How Going Green Can Save You Cash

How to Save Money and Save the Planet

How Going Green Can Save You Cash
April 22, 2014

Does it cost money to "go green"? It shouldn't. Saving the planet and saving money are not incompatible ideas – in fact, they frequently go together.

For Earth Day, here are a few ideas to help you to be simultaneously kind to Mother Earth and to your wallet.

  • Drive Less – This can be difficult, especially if you have to juggle job and child-raising activities without mass transit. Carpooling to work or to mutual destinations like your children's soccer games can save you and your fellow carpoolers significant gas money while reducing pollution. Check your workplace, school, or sites online for carpooling opportunities in your area.

    Try walking or riding a bicycle to your destination whenever it is practical, and look for carpooling or mass transit opportunities when it is not.

  • Adjust Your Thermostat –The new generation of programmable thermostats are inexpensive and easy to install and program. When set properly, they can significantly reduce your energy usage when you are not home. Of course, you may also want to consider adjusting it a few degrees when you are home. Donning a sweater is greener than burning fuel to stay warm.

  • Save Water – Low-flow showerheads and efficient toilets are well-established money savers. Washing clothes in cold water can save lots of money, and will do just as good a job with most stains. Rain barrels can be used to collect water for irrigation and outdoor watering needs. Dripping faucets or outdoor hose leaks should be fixed as quickly as possible. In warm weather, water your lawn early or late in the day to minimize evaporation. Also, keep your water heater at an efficient temperature, and if your house can be retrofitted, consider inline water heaters to avoid the cost of keeping water hot when you aren't using it.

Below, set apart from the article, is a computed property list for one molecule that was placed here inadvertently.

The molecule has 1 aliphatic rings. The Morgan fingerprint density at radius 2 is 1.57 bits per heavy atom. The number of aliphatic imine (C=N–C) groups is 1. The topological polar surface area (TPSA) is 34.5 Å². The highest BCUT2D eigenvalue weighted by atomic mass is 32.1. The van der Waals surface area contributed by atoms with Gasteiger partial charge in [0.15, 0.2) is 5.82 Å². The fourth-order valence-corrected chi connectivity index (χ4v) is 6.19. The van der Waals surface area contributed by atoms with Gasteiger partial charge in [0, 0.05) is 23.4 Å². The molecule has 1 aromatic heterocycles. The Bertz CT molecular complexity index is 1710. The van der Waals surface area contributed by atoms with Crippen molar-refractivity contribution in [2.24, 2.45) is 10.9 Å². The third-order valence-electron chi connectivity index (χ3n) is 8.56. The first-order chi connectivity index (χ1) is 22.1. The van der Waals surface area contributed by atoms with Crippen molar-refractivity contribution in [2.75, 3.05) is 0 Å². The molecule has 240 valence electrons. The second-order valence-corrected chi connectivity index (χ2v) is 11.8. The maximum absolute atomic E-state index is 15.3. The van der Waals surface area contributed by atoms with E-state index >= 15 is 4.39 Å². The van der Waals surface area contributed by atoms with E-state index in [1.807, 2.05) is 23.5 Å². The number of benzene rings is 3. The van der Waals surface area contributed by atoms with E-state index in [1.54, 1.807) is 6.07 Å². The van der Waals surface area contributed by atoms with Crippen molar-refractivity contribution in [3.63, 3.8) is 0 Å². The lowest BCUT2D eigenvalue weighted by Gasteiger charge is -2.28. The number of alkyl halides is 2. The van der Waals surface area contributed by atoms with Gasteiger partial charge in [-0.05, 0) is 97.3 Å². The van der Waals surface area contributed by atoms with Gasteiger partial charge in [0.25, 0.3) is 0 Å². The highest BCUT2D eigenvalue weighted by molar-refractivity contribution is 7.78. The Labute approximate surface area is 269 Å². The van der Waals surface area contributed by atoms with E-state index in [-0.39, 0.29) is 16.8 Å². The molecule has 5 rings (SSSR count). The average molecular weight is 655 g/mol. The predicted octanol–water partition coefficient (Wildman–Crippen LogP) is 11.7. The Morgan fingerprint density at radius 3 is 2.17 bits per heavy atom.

• Stop Home Energy Losses –Your local utility may offer home energy audits to identify energy losses such as poor or missing Insulation, drafty doors/windows, "vampire" currents from items that are plugged in but not in use, and similar waste.

    You can do much of this yourself by checking your own insulation, installing caulk and weather-stripping, and investing in newer "smart" power strips that limit power draw to unused items. Or, you could go old-school and just unplug them!

    Replace older appliances with newer energy-efficient models when the time comes, and don't forget to keep your furnace and air-conditioner running efficiently by changing filters regularly.

  • Use Reusable Containers – Using your own coffee cup can save on Styrofoam containers. Bringing your own cloth bags to the supermarket may net you a small discount (or conversely, save you a bag charge).

  • Energy-Efficient Lighting – Inefficient incandescent bulbs are being phased out. CFL (Compact Fluorescent Lighting) bulbs are cheaper replacements than LED (Light-Emitting Diode) bulbs, but contain mercury and have a delay time. LED's are expensive, but have superior efficiency, are instant-on and will last for many years. As your incandescent bulbs go out, install LED bulbs in the places you use the most.

  • Use Fewer Prepackaged Items – Packaging takes up massive amounts of landfill space. Buying in bulk reduces packaging waste and saves money. Consider replacing bottled water with tap water – invest in a water purification filter if necessary.

  • Another example is brown-bagging your lunches and having more home-cooked family dinners. You will save money, and reduce your trash from over-packaged fast food and convenience meals. You don't have to stop eating out entirely – just make it a treat instead of a daily ritual.

While many of us make resolutions on New Year’s Day, what better time to start following these simple tips than Earth Day? You will be helping Mother Earth as well as your wallet.

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